Seven hub genes (SOCS2, MYOM2, FTCD, ADAMTSL2, TMEM106C, LARS, and KPNA2) involved in the process of the HCC prognosis were identified. SOCS2 was associated with distinct stages that indicated poor survival outcomes for patients with HCC [29]. Previous studies have shown that FTCD is a protective factor in HCC development and prognosis [30]. Overexpression of TMEM106C [31] and KPNA2 [32] predicted an unsatisfactory prognosis in HCC patients. Downregulated MYOM2 was observed in a majority of clinical cases of breast cancer [33], however, the role of MYOM2, ADAMTSL2, and LARS in HCC development and prognosis remains unclear.

In this present research, in the TCGA liver cancer cohorts, a high level of KPNA2 expression accurately predicted the 1-, 3-, and 5-year survival times, with AUCs of 0.742, 0.697, and 0.663, correspondingly. A risk score and nomogram model also indicated that high-expressed KPNA2 led to an unfavorable prognosis. There was also a strong association between the risk score and KPNA2, which suggests that KPNA2 could be a crucial biological marker in determining the prognosis of patients with HCC. Recently, an increasing number of studies have demonstrated that lncRNA and miRNA primarily mediated posttranscriptional regulation, and that dysregulation of this process has been linked to many malignancies [34]. Interestingly, through targeting KPNA2, the lncRNA HCP5 served as a ceRNA, which had the effect of adversely modulating the expression of miR-214-3p. Downmodulation of lncRNA HCP5 in HCC tissues, when contrasted to normal samples, could affect the proliferation, metastatic and invasive, while the relevant mechanism of HCC still needs to be elucidated [35]. miR-214-3p is shown to modulate cell growth, metastasis, and apoptosis in HCC cells, endometrial cancer cells, and retinoblastoma cells by directly targeting certain genes linc00665 [36], ATWIST1 [37], BCB1, and XIAP [38]. In general, this ceRNA regulatory network further helps us understand the regulatory mechanisms of these genes in HCC.

ssGSEA indicated that Th2 cells and plasmacytoid dendritic cells (pDCs) all exhibited a higher degree of infiltration between HCC and controls. An intratumoral infiltration of pDCs is predictive of an unfavorable prognosis among patients who undergo curative resection for HCC; pDCs exist in numerous primary as well as metastatic human neoplasms [39]. Furthermore, the significantly positive correlation between Th2 cells and KPNA2 that Th2 cells were linked to HCC patient survival [40]. Th17 cells, dendritic cells (DCs), and CD8 T cells were positively linked to the risk score of prognosis. The levels of Th17 cells were substantially elevated in tumors of patients with HCC [41]. DCs and CD8+ T cells have increased infiltration levels and are associated with relapse, compared with primary HCC [42]. The seven hub genes were defined as biomarkers for OS and we constructed a high immune cell infiltration model to predict the HCC patients’ prognoses.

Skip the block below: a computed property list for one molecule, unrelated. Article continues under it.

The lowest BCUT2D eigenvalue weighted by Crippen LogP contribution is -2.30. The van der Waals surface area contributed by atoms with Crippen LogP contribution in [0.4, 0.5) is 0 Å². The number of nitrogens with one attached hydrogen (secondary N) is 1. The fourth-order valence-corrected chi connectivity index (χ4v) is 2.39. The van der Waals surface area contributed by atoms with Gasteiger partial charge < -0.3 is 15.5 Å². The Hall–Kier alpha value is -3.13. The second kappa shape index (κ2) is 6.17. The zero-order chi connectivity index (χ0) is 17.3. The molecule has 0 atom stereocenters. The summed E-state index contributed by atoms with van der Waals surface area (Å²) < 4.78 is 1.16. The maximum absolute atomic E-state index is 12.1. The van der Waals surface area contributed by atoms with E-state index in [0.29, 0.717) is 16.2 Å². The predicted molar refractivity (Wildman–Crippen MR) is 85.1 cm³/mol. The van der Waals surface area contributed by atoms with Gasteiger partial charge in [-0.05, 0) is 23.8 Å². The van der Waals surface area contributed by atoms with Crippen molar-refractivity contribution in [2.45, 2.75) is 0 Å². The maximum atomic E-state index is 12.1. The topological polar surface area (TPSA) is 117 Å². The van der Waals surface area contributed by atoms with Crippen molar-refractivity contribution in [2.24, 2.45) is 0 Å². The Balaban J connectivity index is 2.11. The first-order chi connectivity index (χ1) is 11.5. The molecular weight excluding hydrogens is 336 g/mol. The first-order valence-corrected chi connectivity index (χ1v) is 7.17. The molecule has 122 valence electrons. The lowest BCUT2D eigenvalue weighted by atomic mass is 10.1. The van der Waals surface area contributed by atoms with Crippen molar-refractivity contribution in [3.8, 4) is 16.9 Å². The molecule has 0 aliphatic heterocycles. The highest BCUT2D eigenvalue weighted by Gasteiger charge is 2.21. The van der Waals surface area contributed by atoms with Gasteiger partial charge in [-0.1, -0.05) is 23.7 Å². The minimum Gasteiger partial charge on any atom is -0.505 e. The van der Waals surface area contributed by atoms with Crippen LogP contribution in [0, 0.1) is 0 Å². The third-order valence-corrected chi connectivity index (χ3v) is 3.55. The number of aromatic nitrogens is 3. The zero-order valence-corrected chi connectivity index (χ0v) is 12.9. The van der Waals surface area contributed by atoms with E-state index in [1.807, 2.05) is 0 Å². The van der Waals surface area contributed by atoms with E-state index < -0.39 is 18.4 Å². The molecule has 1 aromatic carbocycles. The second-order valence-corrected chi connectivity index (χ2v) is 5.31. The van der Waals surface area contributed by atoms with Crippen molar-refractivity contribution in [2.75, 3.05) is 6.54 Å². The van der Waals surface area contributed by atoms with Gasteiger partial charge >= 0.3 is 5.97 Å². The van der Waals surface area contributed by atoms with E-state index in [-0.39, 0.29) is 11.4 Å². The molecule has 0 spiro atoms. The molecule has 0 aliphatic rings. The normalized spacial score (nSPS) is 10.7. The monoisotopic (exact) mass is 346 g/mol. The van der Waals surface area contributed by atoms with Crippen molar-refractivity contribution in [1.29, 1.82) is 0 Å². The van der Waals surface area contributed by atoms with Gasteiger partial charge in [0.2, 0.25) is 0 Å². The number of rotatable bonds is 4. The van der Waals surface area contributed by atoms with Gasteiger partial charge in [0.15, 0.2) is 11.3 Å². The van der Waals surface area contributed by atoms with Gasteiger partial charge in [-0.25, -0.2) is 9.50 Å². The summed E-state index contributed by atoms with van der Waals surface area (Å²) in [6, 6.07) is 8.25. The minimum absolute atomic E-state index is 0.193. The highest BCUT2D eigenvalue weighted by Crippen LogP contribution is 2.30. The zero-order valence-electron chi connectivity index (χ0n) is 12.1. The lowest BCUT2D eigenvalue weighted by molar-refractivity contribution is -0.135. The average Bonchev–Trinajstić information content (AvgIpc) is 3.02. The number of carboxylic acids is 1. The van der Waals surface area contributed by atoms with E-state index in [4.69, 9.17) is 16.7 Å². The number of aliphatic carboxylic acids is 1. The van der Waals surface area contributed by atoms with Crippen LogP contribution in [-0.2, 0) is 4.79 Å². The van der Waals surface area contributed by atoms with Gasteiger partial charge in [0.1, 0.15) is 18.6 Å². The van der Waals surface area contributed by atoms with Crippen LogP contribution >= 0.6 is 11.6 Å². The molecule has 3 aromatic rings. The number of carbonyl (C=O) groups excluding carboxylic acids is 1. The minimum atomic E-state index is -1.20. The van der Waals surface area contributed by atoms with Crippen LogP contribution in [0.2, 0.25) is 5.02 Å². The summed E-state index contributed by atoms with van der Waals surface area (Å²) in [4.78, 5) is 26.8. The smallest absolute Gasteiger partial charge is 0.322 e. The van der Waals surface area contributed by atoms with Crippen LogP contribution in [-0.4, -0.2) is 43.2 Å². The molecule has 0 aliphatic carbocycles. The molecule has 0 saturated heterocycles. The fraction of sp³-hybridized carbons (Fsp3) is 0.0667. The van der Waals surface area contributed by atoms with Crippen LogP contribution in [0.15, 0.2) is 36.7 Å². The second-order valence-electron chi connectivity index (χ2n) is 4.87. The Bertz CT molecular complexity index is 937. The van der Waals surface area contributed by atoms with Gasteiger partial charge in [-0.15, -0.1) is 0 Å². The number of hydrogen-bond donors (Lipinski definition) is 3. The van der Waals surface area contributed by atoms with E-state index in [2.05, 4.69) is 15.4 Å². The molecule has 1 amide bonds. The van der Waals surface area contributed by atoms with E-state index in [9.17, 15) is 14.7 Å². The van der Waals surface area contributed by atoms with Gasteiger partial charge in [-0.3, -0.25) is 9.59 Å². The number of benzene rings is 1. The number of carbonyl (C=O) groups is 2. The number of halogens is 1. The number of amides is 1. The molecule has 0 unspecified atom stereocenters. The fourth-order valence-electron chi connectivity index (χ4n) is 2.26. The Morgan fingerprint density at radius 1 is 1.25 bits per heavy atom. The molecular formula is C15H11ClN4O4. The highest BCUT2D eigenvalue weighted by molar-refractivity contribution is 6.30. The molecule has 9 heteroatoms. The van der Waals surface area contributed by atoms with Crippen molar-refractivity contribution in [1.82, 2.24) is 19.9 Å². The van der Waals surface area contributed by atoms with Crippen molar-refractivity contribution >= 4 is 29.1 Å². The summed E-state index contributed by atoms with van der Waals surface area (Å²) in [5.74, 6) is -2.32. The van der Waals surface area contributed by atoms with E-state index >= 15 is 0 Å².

Despite the new findings at the level of bioinformatics analysis, understanding of the prognosis and immune-related biomarkers are still limited. Firstly, the markers associated with HCC currently lack sufficient sensitivity and specificity. Secondly, molecular and animal experiments are needed to verify the biomarkers and apply the biomarkers from preclinical studies in clinical practice.

5. Conclusion

SOCS2, MYOM2, FTCD, ADAMTSL2, TMEM106C, LARS, and KPNA2 are vital biomarkers and involved in the process of the HCC prognosis and immune infiltration.

Data Availability

The datasets (GSE76427, GSE6764, GSE62232) supporting the conclusions of this article are available in the Gene Expression Omnibus (http://www.ncbi.nlm.nih.gov/geo) and the Cancer Genome Atlas https://portal.gdc.cancer.gov/) database.

Conflicts of Interest

The authors declare that they have no competing interest.

Authors’ Contributions

Xueqiong Han was responsible for manuscript writing, Jianxun Lu was responsible for manuscript writing and proofreading, Yongran Deng was responsible for data collection, Mingmei Pan was responsible for data analysis, Qigeng Li was responsible for data collation, Huayun Wu was responsible for picture typesetting, Zhenlong Li was responsible for the construction of ideas, Bingqiang Ni was responsible for overall proofreading and review. Xueqiong Han, Jianxun Lu and Chun Chen contributed equally to this work and share first authorship.


The authors would like to thank Shaowen Mo and Qiong Song for assisting with bioinformatics analysis on the BioInforCloud platform.

Supplementary Materials

Supplementary Table 1 366 prognosis-related mRNA list. (Supplementary Materials)